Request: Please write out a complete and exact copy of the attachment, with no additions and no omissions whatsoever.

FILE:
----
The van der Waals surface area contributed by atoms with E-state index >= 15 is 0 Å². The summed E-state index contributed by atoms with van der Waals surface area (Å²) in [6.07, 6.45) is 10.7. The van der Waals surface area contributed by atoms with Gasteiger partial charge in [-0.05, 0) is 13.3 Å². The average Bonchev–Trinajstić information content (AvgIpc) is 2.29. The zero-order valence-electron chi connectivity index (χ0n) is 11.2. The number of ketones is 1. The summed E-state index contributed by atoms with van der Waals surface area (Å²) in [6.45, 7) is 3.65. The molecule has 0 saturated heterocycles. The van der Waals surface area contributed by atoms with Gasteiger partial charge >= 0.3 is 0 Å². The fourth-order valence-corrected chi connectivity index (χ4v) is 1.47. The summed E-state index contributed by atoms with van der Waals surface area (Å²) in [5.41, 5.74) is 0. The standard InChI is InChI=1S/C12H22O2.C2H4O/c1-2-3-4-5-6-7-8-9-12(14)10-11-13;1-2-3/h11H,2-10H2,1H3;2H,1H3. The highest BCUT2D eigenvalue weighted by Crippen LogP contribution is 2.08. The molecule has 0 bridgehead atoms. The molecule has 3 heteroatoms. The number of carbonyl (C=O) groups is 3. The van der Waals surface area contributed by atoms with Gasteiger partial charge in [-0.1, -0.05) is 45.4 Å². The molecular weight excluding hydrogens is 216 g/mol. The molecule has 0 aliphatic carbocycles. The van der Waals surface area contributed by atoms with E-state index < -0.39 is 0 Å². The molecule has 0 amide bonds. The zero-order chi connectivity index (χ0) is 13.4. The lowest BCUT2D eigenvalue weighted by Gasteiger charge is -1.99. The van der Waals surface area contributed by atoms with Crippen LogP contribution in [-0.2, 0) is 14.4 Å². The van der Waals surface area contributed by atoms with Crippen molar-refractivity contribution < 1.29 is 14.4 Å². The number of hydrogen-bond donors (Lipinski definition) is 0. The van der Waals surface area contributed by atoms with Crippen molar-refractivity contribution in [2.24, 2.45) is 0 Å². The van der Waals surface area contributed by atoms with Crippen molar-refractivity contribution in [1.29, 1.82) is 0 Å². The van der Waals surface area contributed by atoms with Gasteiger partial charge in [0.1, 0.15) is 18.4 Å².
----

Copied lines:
The van der Waals surface area contributed by atoms with E-state index >= 15 is 0 Å². The summed E-state index contributed by atoms with van der Waals surface area (Å²) in [6.07, 6.45) is 10.7. The van der Waals surface area contributed by atoms with Gasteiger partial charge in [-0.05, 0) is 13.3 Å². The average Bonchev–Trinajstić information content (AvgIpc) is 2.29. The zero-order valence-electron chi connectivity index (χ0n) is 11.2. The number of ketones is 1. The summed E-state index contributed by atoms with van der Waals surface area (Å²) in [6.45, 7) is 3.65. The molecule has 0 saturated heterocycles. The van der Waals surface area contributed by atoms with Gasteiger partial charge >= 0.3 is 0 Å². The fourth-order valence-corrected chi connectivity index (χ4v) is 1.47. The summed E-state index contributed by atoms with van der Waals surface area (Å²) in [5.41, 5.74) is 0. The standard InChI is InChI=1S/C12H22O2.C2H4O/c1-2-3-4-5-6-7-8-9-12(14)10-11-13;1-2-3/h11H,2-10H2,1H3;2H,1H3. The highest BCUT2D eigenvalue weighted by Crippen LogP contribution is 2.08. The molecule has 0 bridgehead atoms. The molecule has 3 heteroatoms. The number of carbonyl (C=O) groups is 3. The van der Waals surface area contributed by atoms with Gasteiger partial charge in [-0.1, -0.05) is 45.4 Å². The molecular weight excluding hydrogens is 216 g/mol. The molecule has 0 aliphatic carbocycles. The van der Waals surface area contributed by atoms with E-state index < -0.39 is 0 Å². The molecule has 0 amide bonds. The zero-order chi connectivity index (χ0) is 13.4. The lowest BCUT2D eigenvalue weighted by Gasteiger charge is -1.99. The van der Waals surface area contributed by atoms with Crippen LogP contribution in [-0.2, 0) is 14.4 Å². The van der Waals surface area contributed by atoms with Crippen molar-refractivity contribution < 1.29 is 14.4 Å². The number of hydrogen-bond donors (Lipinski definition) is 0. The van der Waals surface area contributed by atoms with Crippen molar-refractivity contribution in [2.24, 2.45) is 0 Å². The van der Waals surface area contributed by atoms with Crippen molar-refractivity contribution in [1.29, 1.82) is 0 Å². The van der Waals surface area contributed by atoms with Gasteiger partial charge in [0.1, 0.15) is 18.4 Å².